No one likes to be misunderstood; however, sometimes we cannot control how people perceive our actions. The two short readings on Ivan IV (Ivan the Terrible) present two contrasting narratives about his character and manner of rule. The first document is the account of Heinrich von Staden – a foreigner who served Ivan IV. The account describes Ivan’s seemingly unrelenting and unrestrained violence. He sacked prosperous cities, burned and looted churches, let his henchmen run wild, and killed countless kin. ((Heinrich von Staden, “A Foreigner Describes the Oprichnina of Tsar Ivan the Terrible,” in Reinterpreting Russian History: Readings 860s-1860s, ed. Daniel H. Kaiser and Gary Marker (New York: Oxford University Press, 1994), 152-153.)) According to this account, Ivan IV lived up to his epithet: a man of terrible, unchecked violence. However, Russian History Nancy Shields Kollmann depicts the power structure between the Grand Prince and the boyars as much more intricate. Accounts, according to Kollmann, of a Grand Prince or Tsar’s autocratic rule result from a conscious, collective decision to maintain an image of autocracy. ((Nancy Shields Kollmann “The Facade of Autocracy,” in Reinterpreting Russian History: Readings 860s-1860s, ed. Daniel H. Kaiser and Gary Marker (New York: Oxford University Press, 1994), 155.)) Promulgating an account of the Tsar’s autocracy actually helped maintain peace among the boyars: the Tsar’s administrative resources. ((Kaiser, Reinterpreting, 156.)) Kollmann even references Ivan IV and his expressed desire for peace among the boyars and their help in maintaining order. ((Kaiser, Reinterpreting, 155.))
In a sense, the dog’s bark is worse than it’s bite. Perhaps the stories about Ivan are embellished to instill fear and respect throughout the population. Perhaps, a middle ground is also acceptable. Ivan IV committed atrocious violent acts on those who challenged his rule. I do not doubt that he committed terrible acts of violence against members of the church, against cities such as Novgorod, his own family, etc. which extended beyond the precedent established by his predecessors. However, violence stood the keystone of effective rule throughout the world during the 15th and 16th centuries. This was the period of Machiavelli and murderous popes of “Bloody” Mary I of England and her unrelenting persecution of Protestants. Ivan’s actions fit the norms of a very violent period in history.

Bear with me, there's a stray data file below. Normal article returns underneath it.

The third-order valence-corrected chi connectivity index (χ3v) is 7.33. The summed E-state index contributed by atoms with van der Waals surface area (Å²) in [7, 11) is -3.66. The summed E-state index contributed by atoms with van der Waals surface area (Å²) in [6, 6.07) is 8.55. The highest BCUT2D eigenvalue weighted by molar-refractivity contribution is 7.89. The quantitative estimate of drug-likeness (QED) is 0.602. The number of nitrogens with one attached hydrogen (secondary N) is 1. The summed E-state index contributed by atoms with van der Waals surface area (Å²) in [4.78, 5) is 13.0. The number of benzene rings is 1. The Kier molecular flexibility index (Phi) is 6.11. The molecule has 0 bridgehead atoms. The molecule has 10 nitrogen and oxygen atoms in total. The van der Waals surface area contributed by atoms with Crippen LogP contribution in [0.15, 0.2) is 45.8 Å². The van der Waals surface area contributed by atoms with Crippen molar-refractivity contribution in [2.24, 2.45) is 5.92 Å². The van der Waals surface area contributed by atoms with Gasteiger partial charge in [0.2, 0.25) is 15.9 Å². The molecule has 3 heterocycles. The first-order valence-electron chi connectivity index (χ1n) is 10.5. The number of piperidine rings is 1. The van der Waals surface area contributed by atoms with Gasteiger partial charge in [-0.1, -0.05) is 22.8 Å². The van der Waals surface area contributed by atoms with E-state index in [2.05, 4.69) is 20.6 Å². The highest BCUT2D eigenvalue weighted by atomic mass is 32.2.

Wednesday we discussed how Ivan reformed several aspects of his administration. Under these reforms, do you feel that his violent actions were excessive and earn him the title of “Ivan the Terrible”?
In “States of Exception: the Nazi-Soviet War as a System of Violence, 1939-1945” Mark Edele and Michael Geyer analyze the mindset of war and the onset of extreme violence in Nazi Germany and Stalinist Russia. The authors posit that the devastation and violence that accompanied the war was a result of the mutual hostility between Nazi Germany and the Soviet Union. Additionally they argue that this war was fought “as a war on an interior and an exterior front” and that the escalation and radicalization of the war had a tremendous psychological impact on soldiers which further contributed to the prevalence of violence. ((Edele, Mark and Michael Geyer. “States of Exception.” In Beyond Totalitarianism: Stalinism and Nazism Compared, New York: Cambridge University Press, 2009: 348-350.)).
Several particularly interesting aspects discussed throughout this article were the ideas of an interior/exterior war and the thoughts and actions of soldiers in context to the “win and live or lose and die” mindset ((Edele and Geyer. “States of Exception.” 359.)). Both countries waged war internally against those they saw as inferior or detrimental to the cause. For the Soviet Union, it threatened extermination to individuals that did not adhere to their ideology. Similarly, Germany practiced such extermination policies on the Jewish population. Edele and Geyer cite that the Holocaust was the “pivotal aspect of this civil war of all-out extermination”. ((Edele and Geyer. “States of Exception.” 349)).